a–l, Tg(BRE:d2GFP; myl7:mCherry) hearts were treated with (a–c) DMSO, (d–f) DAPT, (g–i) AG1478, or (j–l) Dorsomorphin at 60 hpf and imaged at 72 hpf. a–c, DMSO-treated hearts express the BRE:d2GFP BMP reporter in trabeculae (arrowheads) and in the AV myocardium (yellow arrows, n = 11/11 embryos). d–f, DAPT-treated hearts exhibit increased trabeculation and BRE:d2GFP expression in these forming trabeculae (arrowheads, n = 9/12). g–i, AG1478-treated hearts fail to form trabeculae (n = 9/10) and only express the BRE:d2GFP BMP reporter in the AV myocardium (yellow arrow). j–l, Dorsomorphin-treated hearts form cardiac trabeculae (arrowheads) but fail to express the BRE:d2GFP BMP reporter in both cardiac trabeculae and the AV myocardium (n = 10/12). m–p, Treating Tg(Tp1:d2GFP; myl7:mCherry) embryos with Dorsomorphin from 60 to 72 hpf did not affect the initiation of trabeculae (arrowheads) nor the activation of myocardial Notch signalling (white arrows, n = 13/16) compared with treating with DMSO (see Extended Data Fig. 2i–l). q, r, Although Tg(myl7:mCherry) hearts treated with (q) DMSO or (r) Dorsomorphin from 60 hpf to 7 dpf form similar numbers of trabeculae (arrowheads), Dorsomorphin-treated hearts display trabeculae that are stunted/reduced in size (n = 12/15) compared with DMSO-treated control hearts (n = 0/15). s, Graph reveals a significant reduction in the trabecular/ventricular area ratio in Dorsmorphin-treated fish compared with DMSO-treated controls. Arrowheads, trabeculae; yellow arrows, AV myocardium; white arrows, Tp1:d2GFP+ myocardium. White asterisks, AV. Mean ± s.e.m. *P < 0.05 by Student’s t-test. Scale bar, 25 μm.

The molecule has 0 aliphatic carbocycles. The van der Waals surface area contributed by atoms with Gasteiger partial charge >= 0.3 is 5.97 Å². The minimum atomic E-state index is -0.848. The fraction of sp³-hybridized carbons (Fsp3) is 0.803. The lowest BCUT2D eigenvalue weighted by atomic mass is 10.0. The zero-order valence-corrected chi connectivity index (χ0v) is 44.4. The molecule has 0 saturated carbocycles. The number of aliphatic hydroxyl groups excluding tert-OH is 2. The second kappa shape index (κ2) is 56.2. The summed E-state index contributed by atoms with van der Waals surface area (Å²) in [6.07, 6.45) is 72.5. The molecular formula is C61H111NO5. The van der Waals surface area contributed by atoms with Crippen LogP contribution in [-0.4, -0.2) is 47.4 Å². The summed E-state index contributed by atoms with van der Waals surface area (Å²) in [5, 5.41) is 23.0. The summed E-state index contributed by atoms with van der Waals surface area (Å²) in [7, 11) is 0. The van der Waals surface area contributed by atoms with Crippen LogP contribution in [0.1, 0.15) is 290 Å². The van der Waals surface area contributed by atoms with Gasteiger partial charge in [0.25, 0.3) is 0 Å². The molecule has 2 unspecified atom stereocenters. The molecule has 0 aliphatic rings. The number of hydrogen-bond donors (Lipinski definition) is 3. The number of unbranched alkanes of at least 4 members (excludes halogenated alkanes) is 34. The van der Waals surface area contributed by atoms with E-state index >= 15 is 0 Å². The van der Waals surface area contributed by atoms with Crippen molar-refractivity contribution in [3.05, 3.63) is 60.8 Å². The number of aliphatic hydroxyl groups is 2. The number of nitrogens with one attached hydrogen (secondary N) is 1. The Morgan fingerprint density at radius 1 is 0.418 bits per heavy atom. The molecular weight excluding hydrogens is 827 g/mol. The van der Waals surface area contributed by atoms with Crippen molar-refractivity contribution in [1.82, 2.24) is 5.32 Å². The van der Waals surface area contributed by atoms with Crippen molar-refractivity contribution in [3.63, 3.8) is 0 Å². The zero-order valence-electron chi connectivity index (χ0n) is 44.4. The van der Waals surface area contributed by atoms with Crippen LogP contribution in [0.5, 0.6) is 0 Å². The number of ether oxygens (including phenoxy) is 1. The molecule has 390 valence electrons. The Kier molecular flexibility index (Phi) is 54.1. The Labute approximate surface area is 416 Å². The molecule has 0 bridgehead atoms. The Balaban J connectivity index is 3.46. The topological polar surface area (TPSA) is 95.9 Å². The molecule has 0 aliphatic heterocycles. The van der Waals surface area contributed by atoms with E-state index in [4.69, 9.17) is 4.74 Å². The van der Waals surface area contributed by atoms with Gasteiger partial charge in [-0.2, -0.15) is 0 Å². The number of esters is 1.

Extended Data Figure 5 Altering myocardial Notch signalling affects ventricular size and wall thickness but not total number of ventricular cardiomyocytes.